A recent piece of research carried out in association with the Ambition AXA awards found that children from lower income families are more likely to reject a future in science.1 Just 27 per cent of children from skilled manual working families say they would aim for a career in science, compared to 39 per cent from higher income managerial families. This is in spite of the fact that being a scientist is found to be one of the careers young people from poorer backgrounds would feel most proud of, second only to being a doctor.
Considering the oft-mentioned success of UK science, one could conclude that these findings do not give cause for concern. After all, Britain is responsible for more original research than any other country in the G8. Nobel Prizes are not scarce, considering our size. It is not necessary that all children have a burning desire to take up science as a career and at present, it seems that we have plenty of research scientists.
Below the surface, however, the picture is not quite so rosy. To start with, many careers which have a secondary science component or which require technical skills as well as science knowledge – such as managing a lab in the pharmaceutical industry or indeed, teaching physics - are very undersubscribed, so there is a real shortage of potential recruits. The other factor to concern us is the finding from the survey that family background plays a significant role in making the choice away from science.
Lack of confidence
A lot of work has been done in unpicking the careers information piece, and in looking at when young people make career choices, their influencers and so on. The Association for Science Education (ASE) has done much work recently on practical and outdoor science which helps teachers to locate school science in the real world, providing context and meaning.
But the survey seems to indicate a lack of confidence in opting for science and a self-doubt in the ability of the young person. Twenty two per cent of the young people questioned from less well-off families said they were not clever enough to carry on with science, compared to just 14 per cent from higher income managerial families.
In my view, addressing this lack of confidence, which is particularly evident in young people from a less advantaged background, is a concern that we should address urgently. This is a tremendously exciting time for science, it is communicated well and attractively through all manner of media and it would be a shame to leave behind some of those who might want to be a part of it.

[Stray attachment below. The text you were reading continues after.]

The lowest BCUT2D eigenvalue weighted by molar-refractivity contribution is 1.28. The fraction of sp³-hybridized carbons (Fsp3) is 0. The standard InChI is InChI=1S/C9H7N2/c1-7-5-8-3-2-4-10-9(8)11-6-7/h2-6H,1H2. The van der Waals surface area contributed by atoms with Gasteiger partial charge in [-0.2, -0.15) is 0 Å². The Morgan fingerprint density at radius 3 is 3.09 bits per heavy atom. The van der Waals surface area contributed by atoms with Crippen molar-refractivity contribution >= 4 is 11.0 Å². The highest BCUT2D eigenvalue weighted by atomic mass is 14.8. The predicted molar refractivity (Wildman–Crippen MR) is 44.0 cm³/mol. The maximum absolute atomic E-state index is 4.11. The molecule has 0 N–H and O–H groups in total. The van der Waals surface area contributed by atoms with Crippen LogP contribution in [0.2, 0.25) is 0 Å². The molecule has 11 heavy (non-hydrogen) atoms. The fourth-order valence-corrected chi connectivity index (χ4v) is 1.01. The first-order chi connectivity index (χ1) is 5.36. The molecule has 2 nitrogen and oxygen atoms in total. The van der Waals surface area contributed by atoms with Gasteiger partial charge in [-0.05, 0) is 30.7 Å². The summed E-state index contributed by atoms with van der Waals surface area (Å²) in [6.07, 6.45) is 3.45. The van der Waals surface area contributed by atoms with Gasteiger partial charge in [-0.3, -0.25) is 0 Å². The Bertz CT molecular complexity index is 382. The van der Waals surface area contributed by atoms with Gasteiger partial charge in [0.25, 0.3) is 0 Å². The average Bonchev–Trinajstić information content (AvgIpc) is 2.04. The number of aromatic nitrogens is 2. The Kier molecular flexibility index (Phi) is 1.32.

Good science teaching is hugely important in this. Excellent teachers are skilled at bringing out the best in every young person in their charge and providing a rich mixture of the challenge to thinking, the creative and the practical, set in meaningful contexts. The ASE works hard to promote this vision which we share with others throughout the year and at our internationally respected annual conference.2
Young people also gain confidence through science activities in which they interact in smaller groups and as individuals. Competitions, such as the Ambition AXA awards and enrichment activities such as the CREST awards are examples of these. In these situations, rich interactions can take place between young people and adults which are not as easy in the classroom and these can lead to improved confidence and an increased likelihood that the young person will decide that science is ‘for me.’
The study into ambition in young people was commissioned to support AXA’s initiative: the Ambition AXA Awards. The £200,000 awards scheme for 11-18 year olds was launched in April to reward young UK talent and achievement in Enterprise, Science, Community, Sport and The Arts. Five talented young people could each win a bespoke mentoring prize worth up to £40,000 (a total prize fund of £200,000). The winners will be announced on 30 November 2011, after which the judging panel will help the winners to create a development package that will help them to achieve their goals. See www.ambitionaxaawards.com
2 ASE Annual Conference is at the University of Liverpool from 5-8 January 2012